Anyway, when I first turn it on, this LFO refuses to oscillate!
I tried bridging the cap with similar values, I replaced the op-amp, no avail. Then I accidentally briefly turned up the signal from the function generator, and the thing sprang to life!
I have been able to reproduce this behaviour each time. I haven't tried it with normal guitar signals yet.
Any clues?
You'll notice, and this has me scratching my head also, the power supply for that particular op-amp comes off a voltage divider made from a 330R and a 2k7, giving it a supply voltage of around 13 volts. Why would they do this? It's a bog standard dual op-amp, not a great deal different from the 4458s they use elsewhere on the board which are running off the 15 volt line.
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Re: EH Polyphase transformer dead

Postby Adam Inglis » Thu Jan 10, 2019 8:21 am

Update: Unfortunately, it seems guitar level signals are not enough to jump-start this LFO, so I'm gonna have to find a fix!
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Re: EH Polyphase transformer dead

Postby ef37a » Thu Jan 10, 2019 11:20 am

My first guess would be to replace the 0.33 cap with a low loss polystyrene or Teflon component. I have had gitamp tremelo circuits that were similarly reluctant to start and a cap in the cathode circuit sorted them.
The reduced supply could be so that the oscillator clips before the next stage?

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Re: EH Polyphase transformer dead

Postby Adam Inglis » Thu Jan 10, 2019 12:16 pm

That .33 uF cap is weird - large pale grey block, huge compared to the other components. No markings. Not really sure what type it is. I'll try a few different types and sizes.
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Re: EH Polyphase transformer dead

Postby ef37a » Thu Jan 10, 2019 12:20 pm

Adam Inglis wrote:That .33 uF cap is weird - large pale grey block, huge compared to the other components. No markings. Not really sure what type it is. I'll try a few different types and sizes.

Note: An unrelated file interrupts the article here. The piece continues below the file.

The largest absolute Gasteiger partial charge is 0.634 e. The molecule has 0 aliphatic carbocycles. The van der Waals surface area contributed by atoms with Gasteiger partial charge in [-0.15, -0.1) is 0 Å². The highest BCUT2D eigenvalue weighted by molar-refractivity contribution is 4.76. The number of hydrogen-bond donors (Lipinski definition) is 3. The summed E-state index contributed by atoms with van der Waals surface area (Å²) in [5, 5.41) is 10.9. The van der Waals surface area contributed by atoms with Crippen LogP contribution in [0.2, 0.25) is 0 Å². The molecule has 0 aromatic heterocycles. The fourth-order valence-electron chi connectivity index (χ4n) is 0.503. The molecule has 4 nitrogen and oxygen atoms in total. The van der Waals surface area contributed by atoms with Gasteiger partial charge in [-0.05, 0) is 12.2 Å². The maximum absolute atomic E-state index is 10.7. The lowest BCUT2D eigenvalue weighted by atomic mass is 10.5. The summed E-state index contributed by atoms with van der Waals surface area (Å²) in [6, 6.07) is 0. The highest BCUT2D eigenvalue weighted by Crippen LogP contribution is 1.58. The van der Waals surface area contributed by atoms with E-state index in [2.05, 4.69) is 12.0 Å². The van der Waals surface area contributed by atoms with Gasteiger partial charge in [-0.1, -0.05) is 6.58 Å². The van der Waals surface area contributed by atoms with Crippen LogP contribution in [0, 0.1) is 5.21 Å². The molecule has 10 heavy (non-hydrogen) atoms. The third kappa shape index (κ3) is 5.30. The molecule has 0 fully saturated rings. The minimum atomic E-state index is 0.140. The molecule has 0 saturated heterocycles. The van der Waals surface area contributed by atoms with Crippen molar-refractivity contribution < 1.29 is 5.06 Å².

I suggested those types because they have the lowest dielectric losses. Does not usually matter in audio circuits but oscillators are fussy buggers!

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Re: EH Polyphase transformer dead

Postby Folderol » Thu Jan 10, 2019 4:49 pm

Many modern caps are far smaller than ones even a few years old, so don't be surprised by the size of a replacement.

Apart from the LFO are you getting correct Envelope behaviour?

Another possible miscreant could be the 1u cap above the envelope sensitivity control. If that's gone leaky it could screw up the DC levels. Again, a small 'dry' type might be better.

Also check the 220u one alongside the {indecipherable} Trim control. There are some seriously screwy DC paths in this circuit, so anything that could upset it is worth replacing.
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Re: EH Polyphase transformer dead

Postby Adam Inglis » Fri Jan 11, 2019 5:55 am

Thanks for drawing my attention to that trim control.
Someone on a stomp box forum explained this area as setting the bias voltage for the LM324 chip, which is responsible for the envelope follower CV.
You can see this clearer on a re-drawn schematic (from Morocotopo on DIYstompboxes) with my notes added,
here
EH was very keen for this voltage to remain fairly steady - note the thermistor in parallel with the trim.
When I finalised the new power supply, I duly adjusted the trim as suggested by the schematic, to read 6.7 volts. Today, I checked it again. It was down at 6.5. As soon as I trimmed it over 6.7 the LFO came on. So as it turns out, that level is critical to the operation of the LFO. A tenth of a volt less, and the LFO stops oscillating! You can actually hear this if you have a signal going in when you turn the power on. The voltage takes about 15 seconds or more to come up to level. As it does so you hear the LFO come on. I assume that the need for a reduced supply voltage just for that chip is somehow linked to all this...!
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Re: EH Polyphase transformer dead

Postby Folderol » Fri Jan 11, 2019 6:47 pm

It is indeed a very strange circuit. I rather suspect something in there is temperature sensitive, and that's (at least partly) the reason for the thermistor.